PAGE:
These pan fried zesty vegetarian quinoa cakes are made with lemon and capers. They’re a great healthy side dish or even party appetizer.
Let’s ignore the fact that these little crispy quinoa cakes are pan-fried and focus on the fact that they’re made with a SUPERFOOD!
I mean that totally negates the pan-frying, right?
If you’ve ever had chicken piccata and loved it in all its salty, lemony glory, you will love these.
I get excited about these little balls. But this is coming from someone who could eat a whole jar of Spanish olives by herself.
It’s weird because I don’t crave salty things that often.
Potato chips? Ehh. Give me cake.
But capers are like a salty, earthy bite in all the best ways possible. I love how tiny they are compared to their flavor profile.
Good things come in small packages.
Vegetarian Quinoa Cakes Ingredient List
- cooked quinoa – follow the instructions on the packaging, but don’t forget to rinse the quinoa before cooking. If you don’t it will have a bitter taste and the flavor will be a bit nuttier.
- minced garlic
- freshly grated parmesan cheese
- lemon zest and juice
- spices: parsley, salt, pepper, cayenne pepper (this gives them a little kick, but if you don’t like spice you can leave it out).
- egg – this helps bind all the ingredients together
- flour – regular AP flour or even sub a GF flour blend if preferred.
- olive oil
How to Make Crispy Quinoa Patties
- In a large mixing bowl, combine all of the ingredients and mix until incorporated.
- Heat a couple tablespoons of oil in a large skillet.
- Form the quinoa mixture into patties using your hands. You’ll use about 1/4 cup of the mixture for each patty.
- Pan fry the quinoa cakes for 2 to 3 minutes on each side or until they are golden brown. Add more olive oil if needed between batches.
Serving Quinoa Cakes
While you can eat these patties like they are, they are great with a little dipping sauce.
Topped with a dollop of sour cream, lemon juice, and avocado dip, they’re perfect.
When I make these cheddar spinach quinoa cakes I serve those with a buffalo dip. You can use that dip here too but I prefer the tangy sour cream pairing with the zesty capers in the quinoa cakes.
You can definitely go lighter and pair these cakes with a salad, or go big with a flavorful side dish.
Keep cooked quinoa cakes in an airtight container in the fridge for up to 5 days.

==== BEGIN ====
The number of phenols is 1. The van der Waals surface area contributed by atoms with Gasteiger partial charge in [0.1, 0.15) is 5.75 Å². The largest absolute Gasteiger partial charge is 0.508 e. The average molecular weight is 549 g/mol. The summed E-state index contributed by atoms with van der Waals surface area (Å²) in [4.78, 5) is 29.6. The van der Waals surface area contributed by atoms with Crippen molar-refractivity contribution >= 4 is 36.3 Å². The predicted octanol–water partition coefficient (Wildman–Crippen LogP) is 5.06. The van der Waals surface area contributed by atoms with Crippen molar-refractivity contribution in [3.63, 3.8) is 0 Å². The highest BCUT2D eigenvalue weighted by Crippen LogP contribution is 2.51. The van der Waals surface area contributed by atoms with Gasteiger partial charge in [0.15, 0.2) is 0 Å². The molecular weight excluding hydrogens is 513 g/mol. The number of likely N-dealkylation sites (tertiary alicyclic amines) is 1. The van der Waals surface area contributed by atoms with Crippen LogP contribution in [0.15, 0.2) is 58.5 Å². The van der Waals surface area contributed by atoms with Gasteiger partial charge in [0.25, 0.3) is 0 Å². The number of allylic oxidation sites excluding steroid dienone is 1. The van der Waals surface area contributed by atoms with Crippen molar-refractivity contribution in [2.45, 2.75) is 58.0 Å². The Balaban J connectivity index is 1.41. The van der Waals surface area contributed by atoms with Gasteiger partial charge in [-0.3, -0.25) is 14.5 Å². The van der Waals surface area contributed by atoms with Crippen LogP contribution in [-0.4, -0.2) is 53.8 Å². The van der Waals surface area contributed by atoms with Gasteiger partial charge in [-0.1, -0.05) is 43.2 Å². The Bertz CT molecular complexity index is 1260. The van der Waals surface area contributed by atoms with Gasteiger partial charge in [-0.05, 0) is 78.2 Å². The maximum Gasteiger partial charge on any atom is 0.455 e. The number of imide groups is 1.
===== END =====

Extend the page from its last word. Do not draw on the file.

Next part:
To reheat, you can warm them back up in a skillet, which will help re-crisp them.
Or, you can also toss them in the air fryer for a few minutes, and get the same crispiness back.
Microwaving will also work, but they may remain soggy after refrigeration.
Can you freeze prepared quinoa?
Yes! Oddly enough, cooked quinoa actually stores really well and thaws fairly quickly.
It’s great to make an extra batch if you want to be a step ahead on meal prepping.
Is quinoa healthier than rice?
Quinoa is considered a superfood because of its fiber and protein content.
While a serving still has carbs, it’s a pseudo-grain that also contains all the essential amino acids to be a complete protein. Therefore, it’s often considered more nutritious.
More Vegetarian Recipes You’ll Love:
Zesty Quinoa Cakes
- 1 1/3 cups cooked quinoa
- 1/2 onion finely chopped
- 1 clove of garlic minced
- 1 egg
- 1/2 cup freshly grated parmesan cheese
- 1 tablespoon capers
- zest of 1 lemon
- 2 tablespoons parsley chopped
- 2 tablespoons flour
- 1/2 teaspoon salt
- 1/4 teaspoon pepper
- 1/8 teaspoon cayenne pepper optional
- juice of 1/2 a lemon
- 3-4 tablespoons extra virgin olive oil for frying
- Combine all ingredients except olive oil in a large bowl and mix until fully combined.
- Heat a large skillet with 2 tablespoons of olive oil over medium heat.
- In quarter cup scoops, form the quinoa mixture into patties.
- Place patties in skillet and pan fry 2-3 minutes per side until golden brown, adding additional olive oil as needed.
- Serve with additional lemon or a dip made with sour cream, lemon juice and avocado if desired.
This website provides approximate nutrition information for convenience and as a courtesy only. Nutrition information can vary for a variety of reasons. For the most precise nutritional data use your preferred nutrition calculator based on the actual ingredients you used in the recipe.
Gina Matsoukas is the writer, founder, photographer and recipe developer of Running to the Kitchen — a food website focused on providing healthy, wholesome recipes using fresh and seasonal ingredients as much as possible. Her work has been featured in numerous media outlets both digital and print, including MSN, Huffington post, Buzzfeed, Women’s Health and Food Network.